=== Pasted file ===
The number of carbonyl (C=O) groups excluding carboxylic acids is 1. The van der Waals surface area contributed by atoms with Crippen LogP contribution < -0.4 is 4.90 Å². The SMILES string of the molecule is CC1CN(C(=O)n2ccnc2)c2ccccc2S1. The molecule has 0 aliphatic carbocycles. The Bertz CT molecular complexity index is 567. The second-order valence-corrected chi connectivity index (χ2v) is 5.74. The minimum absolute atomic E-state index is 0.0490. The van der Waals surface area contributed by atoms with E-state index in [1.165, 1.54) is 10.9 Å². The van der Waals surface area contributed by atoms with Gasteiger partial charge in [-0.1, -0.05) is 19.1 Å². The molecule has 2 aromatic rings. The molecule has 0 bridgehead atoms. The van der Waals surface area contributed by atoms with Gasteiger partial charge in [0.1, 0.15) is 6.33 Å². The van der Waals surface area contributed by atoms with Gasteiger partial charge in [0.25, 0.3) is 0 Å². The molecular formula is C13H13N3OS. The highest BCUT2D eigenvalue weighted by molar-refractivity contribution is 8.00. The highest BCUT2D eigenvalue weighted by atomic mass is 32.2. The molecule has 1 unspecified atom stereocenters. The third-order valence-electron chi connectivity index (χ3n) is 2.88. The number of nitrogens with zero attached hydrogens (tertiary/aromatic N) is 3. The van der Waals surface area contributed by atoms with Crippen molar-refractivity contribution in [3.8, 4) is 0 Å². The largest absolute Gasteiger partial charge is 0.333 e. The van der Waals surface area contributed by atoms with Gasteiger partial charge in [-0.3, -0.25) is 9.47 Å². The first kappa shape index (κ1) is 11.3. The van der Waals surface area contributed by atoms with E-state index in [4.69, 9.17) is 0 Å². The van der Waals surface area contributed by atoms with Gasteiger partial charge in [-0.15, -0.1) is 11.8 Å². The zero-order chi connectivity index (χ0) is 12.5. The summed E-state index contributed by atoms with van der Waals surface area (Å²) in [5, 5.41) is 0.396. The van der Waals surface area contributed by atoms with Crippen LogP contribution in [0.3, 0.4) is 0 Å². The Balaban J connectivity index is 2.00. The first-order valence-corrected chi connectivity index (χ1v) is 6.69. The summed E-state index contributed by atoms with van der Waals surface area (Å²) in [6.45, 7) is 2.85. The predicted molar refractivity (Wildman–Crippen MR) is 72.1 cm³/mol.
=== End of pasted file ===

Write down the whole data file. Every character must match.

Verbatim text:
The number of carbonyl (C=O) groups excluding carboxylic acids is 1. The van der Waals surface area contributed by atoms with Crippen LogP contribution < -0.4 is 4.90 Å². The SMILES string of the molecule is CC1CN(C(=O)n2ccnc2)c2ccccc2S1. The molecule has 0 aliphatic carbocycles. The Bertz CT molecular complexity index is 567. The second-order valence-corrected chi connectivity index (χ2v) is 5.74. The minimum absolute atomic E-state index is 0.0490. The van der Waals surface area contributed by atoms with E-state index in [1.165, 1.54) is 10.9 Å². The van der Waals surface area contributed by atoms with Gasteiger partial charge in [-0.1, -0.05) is 19.1 Å². The molecule has 2 aromatic rings. The molecule has 0 bridgehead atoms. The van der Waals surface area contributed by atoms with Gasteiger partial charge in [0.1, 0.15) is 6.33 Å². The van der Waals surface area contributed by atoms with Gasteiger partial charge in [0.25, 0.3) is 0 Å². The molecular formula is C13H13N3OS. The highest BCUT2D eigenvalue weighted by molar-refractivity contribution is 8.00. The highest BCUT2D eigenvalue weighted by atomic mass is 32.2. The molecule has 1 unspecified atom stereocenters. The third-order valence-electron chi connectivity index (χ3n) is 2.88. The number of nitrogens with zero attached hydrogens (tertiary/aromatic N) is 3. The van der Waals surface area contributed by atoms with Crippen molar-refractivity contribution in [3.8, 4) is 0 Å². The largest absolute Gasteiger partial charge is 0.333 e. The van der Waals surface area contributed by atoms with Gasteiger partial charge in [-0.3, -0.25) is 9.47 Å². The first kappa shape index (κ1) is 11.3. The van der Waals surface area contributed by atoms with E-state index in [4.69, 9.17) is 0 Å². The van der Waals surface area contributed by atoms with Gasteiger partial charge in [-0.15, -0.1) is 11.8 Å². The zero-order chi connectivity index (χ0) is 12.5. The summed E-state index contributed by atoms with van der Waals surface area (Å²) in [5, 5.41) is 0.396. The van der Waals surface area contributed by atoms with Crippen LogP contribution in [0.3, 0.4) is 0 Å². The Balaban J connectivity index is 2.00. The first-order valence-corrected chi connectivity index (χ1v) is 6.69. The summed E-state index contributed by atoms with van der Waals surface area (Å²) in [6.45, 7) is 2.85. The predicted molar refractivity (Wildman–Crippen MR) is 72.1 cm³/mol.